Her place in the final shot where we see her is a bit problematic, though. She is either as transitioning into the bourgeoisie and abandoning her principles or as finally inducing the upper crust to share the wealth with her. Although it’s actually unclear whether Bruce Wayne has any money in the life he leads after the movie. But it sort of looks like he does.

Who knows these days — it’s so hard to get a stable exchange rate on batarangs-to-euros. So perhaps we have to wait and see on that one.

I know this is irrelevant, but dammit this is one of my favorites, and I’m using a paper-thin excuse of the end of the article to reuse it.

What do you see as the major philosophical levers at work in The Dark Knight Rises? What do you think sets apart Bruce Wayne and Catwoman from Talia, Bane and the League of Shadows? What does Alfred’s trip to Burma have to do with Karl Popper or John Stuart Mill? Sound off in the comments!

9 Comments on “The Philosophy of Batman, Schopenhauer Edition 2: The Dark Knight Rises”

  1. Gab #

    Bang-up job. I could drink this for breakfast.

    Could the device be another example of the duality above (where you bullet-point Talia, Bane, and Crane)? It’s created and Talia (as Miranda) touts it as a way to “provide clean energy for an entire city” in order to start a green revolution that will save the world, when her true intent is for it to become a bomb that will start a civilian revolution and then, ultimately, destroy said city.

    As for the questions at the end.

    I think Nolan tries to show us the difference between Catwoman and Batman vs. Talia and Bane through a few scenes and small lines. Both deliberately care for others during their fulfillment of their will-to-live (or, to borrow your phrasing, poison of choice). Selina has her bff/roommate/fellow prostitute/whatever that she takes care of, and she saves that kid with the apple; she also shows remorse for taking the big mansion because it used to belong to a family, not just some faceless rich person(s). So her motivation is to get that Clean Slate and start over, sure, but on the way, she goes out of her way and helps others (or demonstrates displeasure in the pain of others). And Batman has his whole track record, basically, but specifically in this movie, when he’s in the prison, he says he doesn’t want to die in there and watch his city destroyed. Now, the diction there is tricky- he calls it “my city” and all, indicating a possessiveness and selfishness. But his consistent desire to reduce collateral damage (in the human sense- property is a whole different issue…), to not use bullets, and, I think most importantly, to set up his successor in order to keep “his city” secure in his absence, indicate he’s at least tangentially interested in the well-being of others, ALL others- Catwoman is slightly different in that she doesn’t care about people that would stand in her way (hence her quibble about bullets).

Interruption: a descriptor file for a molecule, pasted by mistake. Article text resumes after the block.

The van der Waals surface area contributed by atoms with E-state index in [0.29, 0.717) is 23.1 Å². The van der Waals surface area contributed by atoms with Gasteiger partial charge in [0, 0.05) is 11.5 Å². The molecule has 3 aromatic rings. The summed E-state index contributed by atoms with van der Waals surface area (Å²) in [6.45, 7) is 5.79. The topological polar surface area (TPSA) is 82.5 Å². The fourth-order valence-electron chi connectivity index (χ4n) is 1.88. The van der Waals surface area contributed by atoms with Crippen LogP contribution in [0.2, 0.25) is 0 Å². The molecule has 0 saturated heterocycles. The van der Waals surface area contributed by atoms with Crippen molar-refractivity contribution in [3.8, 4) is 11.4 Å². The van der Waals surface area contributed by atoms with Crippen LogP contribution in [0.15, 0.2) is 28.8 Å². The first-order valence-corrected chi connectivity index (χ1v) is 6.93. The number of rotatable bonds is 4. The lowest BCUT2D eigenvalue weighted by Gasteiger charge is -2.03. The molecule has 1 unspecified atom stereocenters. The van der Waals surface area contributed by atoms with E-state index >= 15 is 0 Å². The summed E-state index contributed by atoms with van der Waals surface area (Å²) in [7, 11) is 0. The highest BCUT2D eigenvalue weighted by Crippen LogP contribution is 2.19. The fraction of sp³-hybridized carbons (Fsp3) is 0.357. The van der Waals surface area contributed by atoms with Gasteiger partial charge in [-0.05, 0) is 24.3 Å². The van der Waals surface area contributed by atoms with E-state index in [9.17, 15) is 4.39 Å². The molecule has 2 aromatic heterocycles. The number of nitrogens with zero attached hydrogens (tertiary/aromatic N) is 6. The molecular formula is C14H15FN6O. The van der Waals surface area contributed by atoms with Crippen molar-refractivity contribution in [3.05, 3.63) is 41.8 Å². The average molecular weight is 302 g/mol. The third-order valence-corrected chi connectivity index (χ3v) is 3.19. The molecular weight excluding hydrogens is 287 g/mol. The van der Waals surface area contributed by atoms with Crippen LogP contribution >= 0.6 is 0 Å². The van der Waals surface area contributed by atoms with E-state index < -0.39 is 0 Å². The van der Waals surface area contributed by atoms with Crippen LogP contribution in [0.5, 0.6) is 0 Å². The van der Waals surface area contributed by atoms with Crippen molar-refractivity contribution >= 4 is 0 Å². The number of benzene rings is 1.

On the other side, we have Talia and Bane. They both don’t care what happens to others, ally, neutral party, or whatever. Bane kills more than one of his goons himself, and Talia gives the order to her Tumbler driver to “shoot them, shoot them all,” indicating she doesn’t care if it’s a goon, a cop, or a civilian getting shot. Talia shows herself so wrapped up in her own goals that she leaves behind Bane- not to die, but to suffer through her own death. I think that’s the big tell. “His only crime was that he loved me.” And she runs off to protect the bomb until it goes off. The pain in Bane’s eyes doesn’t sway her into staying or altering her plan.* All Bane cared about, meanwhile, was her, and once he knows she’s lost to him, he takes his pain out on Batman and, in a purely emotive response, actually goes against Talia’s wishes and gets ready to kill Batman.**